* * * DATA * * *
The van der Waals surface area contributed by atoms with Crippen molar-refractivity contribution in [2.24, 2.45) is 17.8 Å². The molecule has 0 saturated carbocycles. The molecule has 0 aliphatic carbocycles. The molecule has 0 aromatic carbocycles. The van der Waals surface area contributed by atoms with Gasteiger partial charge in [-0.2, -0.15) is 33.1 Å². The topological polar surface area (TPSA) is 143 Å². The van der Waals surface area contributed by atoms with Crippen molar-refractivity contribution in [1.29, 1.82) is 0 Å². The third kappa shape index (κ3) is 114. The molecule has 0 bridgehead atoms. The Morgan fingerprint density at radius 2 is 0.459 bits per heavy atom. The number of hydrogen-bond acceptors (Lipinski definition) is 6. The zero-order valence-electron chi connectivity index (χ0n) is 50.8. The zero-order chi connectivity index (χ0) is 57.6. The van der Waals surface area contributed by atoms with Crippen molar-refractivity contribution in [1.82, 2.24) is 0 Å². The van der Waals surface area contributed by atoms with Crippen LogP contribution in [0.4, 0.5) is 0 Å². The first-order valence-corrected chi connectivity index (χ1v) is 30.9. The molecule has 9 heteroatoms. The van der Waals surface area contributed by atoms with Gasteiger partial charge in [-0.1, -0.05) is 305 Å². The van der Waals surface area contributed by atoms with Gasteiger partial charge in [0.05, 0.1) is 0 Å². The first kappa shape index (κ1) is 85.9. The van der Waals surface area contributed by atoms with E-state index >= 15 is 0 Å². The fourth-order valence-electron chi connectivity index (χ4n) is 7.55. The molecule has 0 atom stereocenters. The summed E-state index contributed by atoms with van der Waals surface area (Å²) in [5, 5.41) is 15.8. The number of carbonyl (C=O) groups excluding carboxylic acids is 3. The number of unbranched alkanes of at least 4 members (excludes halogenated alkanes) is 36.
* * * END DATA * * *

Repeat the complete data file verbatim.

The van der Waals surface area contributed by atoms with Crippen molar-refractivity contribution in [2.24, 2.45) is 17.8 Å². The molecule has 0 saturated carbocycles. The molecule has 0 aliphatic carbocycles. The molecule has 0 aromatic carbocycles. The van der Waals surface area contributed by atoms with Gasteiger partial charge in [-0.2, -0.15) is 33.1 Å². The topological polar surface area (TPSA) is 143 Å². The van der Waals surface area contributed by atoms with Crippen molar-refractivity contribution in [1.29, 1.82) is 0 Å². The third kappa shape index (κ3) is 114. The molecule has 0 bridgehead atoms. The Morgan fingerprint density at radius 2 is 0.459 bits per heavy atom. The number of hydrogen-bond acceptors (Lipinski definition) is 6. The zero-order valence-electron chi connectivity index (χ0n) is 50.8. The zero-order chi connectivity index (χ0) is 57.6. The van der Waals surface area contributed by atoms with Crippen molar-refractivity contribution in [1.82, 2.24) is 0 Å². The van der Waals surface area contributed by atoms with Crippen LogP contribution in [0.4, 0.5) is 0 Å². The first-order valence-corrected chi connectivity index (χ1v) is 30.9. The molecule has 9 heteroatoms. The van der Waals surface area contributed by atoms with Gasteiger partial charge in [-0.1, -0.05) is 305 Å². The van der Waals surface area contributed by atoms with Gasteiger partial charge in [0.05, 0.1) is 0 Å². The first kappa shape index (κ1) is 85.9. The van der Waals surface area contributed by atoms with E-state index >= 15 is 0 Å². The fourth-order valence-electron chi connectivity index (χ4n) is 7.55. The molecule has 0 atom stereocenters. The summed E-state index contributed by atoms with van der Waals surface area (Å²) in [5, 5.41) is 15.8. The number of carbonyl (C=O) groups excluding carboxylic acids is 3. The number of unbranched alkanes of at least 4 members (excludes halogenated alkanes) is 36.